Do you ever have times in your life when everything is going great yet you just have this nagging feeling that impending doom is on the horizon? It’s like waiting for the other shoe to drop. You aren’t quite sure where the problem will come from, but you are convinced there will be a problem.

That is Free Floating Anxiety.

My personal belief is that we feel this way because we have had times in our past where life was humming along smoothly and we got hit with a negative life event out of the blue. You’ve probably had this experience a few times in your past.

What happens is that the memory of the good times along with the negative event gets intertwined. Then when you are in a good place emotionally that intertwined memory starts tugging on us. It is cautioning us not to get too wrapped up in the good events because something bad is on the horizon.

The anxiety can take over our emotional state in an effort to protect ourselves from further hurt if we allow it. I’ve seen happy relationships abruptly end because ‘it was too good to be true’. I have seen people do other self-sabotaging behaviors because of free floating anxiety.

So, what do you do when you are in this spot?

You talk about it with others, you journal about it and sooner or later you’ll be laughing about it. I have also found that exercise is a huge reliever. What you don’t do is give power to anxiety. Giving power to this feeling means you over-think why you are feeling this way.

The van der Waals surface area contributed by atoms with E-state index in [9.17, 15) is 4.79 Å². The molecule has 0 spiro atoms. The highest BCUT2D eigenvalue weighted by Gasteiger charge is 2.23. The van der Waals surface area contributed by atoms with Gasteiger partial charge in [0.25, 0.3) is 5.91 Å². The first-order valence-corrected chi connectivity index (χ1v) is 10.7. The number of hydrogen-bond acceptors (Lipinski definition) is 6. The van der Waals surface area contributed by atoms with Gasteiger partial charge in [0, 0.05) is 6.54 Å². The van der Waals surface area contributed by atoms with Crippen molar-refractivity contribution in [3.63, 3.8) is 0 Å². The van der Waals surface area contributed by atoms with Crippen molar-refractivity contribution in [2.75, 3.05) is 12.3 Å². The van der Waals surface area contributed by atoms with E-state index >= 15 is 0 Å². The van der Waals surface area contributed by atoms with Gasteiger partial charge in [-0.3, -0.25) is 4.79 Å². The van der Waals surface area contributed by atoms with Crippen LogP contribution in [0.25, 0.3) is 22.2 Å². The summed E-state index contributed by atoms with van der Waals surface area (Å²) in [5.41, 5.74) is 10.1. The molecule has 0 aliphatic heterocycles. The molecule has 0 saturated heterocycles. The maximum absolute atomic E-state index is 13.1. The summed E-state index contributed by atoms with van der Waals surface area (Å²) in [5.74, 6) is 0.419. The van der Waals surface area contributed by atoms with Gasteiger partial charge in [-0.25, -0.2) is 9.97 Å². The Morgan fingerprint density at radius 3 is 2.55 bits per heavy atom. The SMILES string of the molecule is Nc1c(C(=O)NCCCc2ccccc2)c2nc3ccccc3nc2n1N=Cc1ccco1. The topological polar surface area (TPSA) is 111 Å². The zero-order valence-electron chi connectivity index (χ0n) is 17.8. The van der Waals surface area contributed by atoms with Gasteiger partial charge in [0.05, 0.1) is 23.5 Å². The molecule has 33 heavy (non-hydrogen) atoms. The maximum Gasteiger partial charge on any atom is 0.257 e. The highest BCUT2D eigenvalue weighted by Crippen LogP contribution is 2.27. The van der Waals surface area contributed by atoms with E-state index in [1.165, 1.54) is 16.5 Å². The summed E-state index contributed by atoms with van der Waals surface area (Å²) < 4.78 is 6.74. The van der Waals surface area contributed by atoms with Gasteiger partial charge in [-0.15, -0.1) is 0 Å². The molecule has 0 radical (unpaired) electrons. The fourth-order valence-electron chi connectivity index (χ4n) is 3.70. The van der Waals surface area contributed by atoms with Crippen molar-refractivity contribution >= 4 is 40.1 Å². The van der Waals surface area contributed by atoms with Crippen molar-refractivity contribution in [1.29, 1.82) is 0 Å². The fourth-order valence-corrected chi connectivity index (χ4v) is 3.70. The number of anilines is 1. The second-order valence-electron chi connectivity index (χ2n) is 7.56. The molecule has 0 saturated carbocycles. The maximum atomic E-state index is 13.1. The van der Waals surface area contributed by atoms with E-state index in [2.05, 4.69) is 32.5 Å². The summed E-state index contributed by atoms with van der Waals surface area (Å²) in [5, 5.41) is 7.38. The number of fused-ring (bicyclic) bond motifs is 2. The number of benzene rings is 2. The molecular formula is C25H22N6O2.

For me, sometimes I just need to share with someone that my life is going great; yet I can feel in my bones that something bad is going to happen. What often happens is that the person will share that they know exactly what you feel like. It feels great to know that what you are feeling is not uncommon.

Several years ago I was going through a particularly bad period of anxiety and anytime I talked with one girlfriend about it she suggested I pamper myself with a candle-lit bubble-bath. We laugh now because I felt that my skin had permanent texture of a prune for the next few months; I was in the bathtub almost every night. I can tell you it worked … the warm water soaked up the anxiety and the candles calmed me down.

Today I remember what someone shared with me once. Keep focused on getting through today and know that this feeling will pass.

Take it a day at a time.

Author's Bio: 

Debbi Dickinson is a professional woman who understands the challenges of balancing work, home, love and carving time out for you. Her website is filled with blogs, articles and newsletters written specifically for women. To gain access to a free gift designed exclusively for professional women, visit her website at: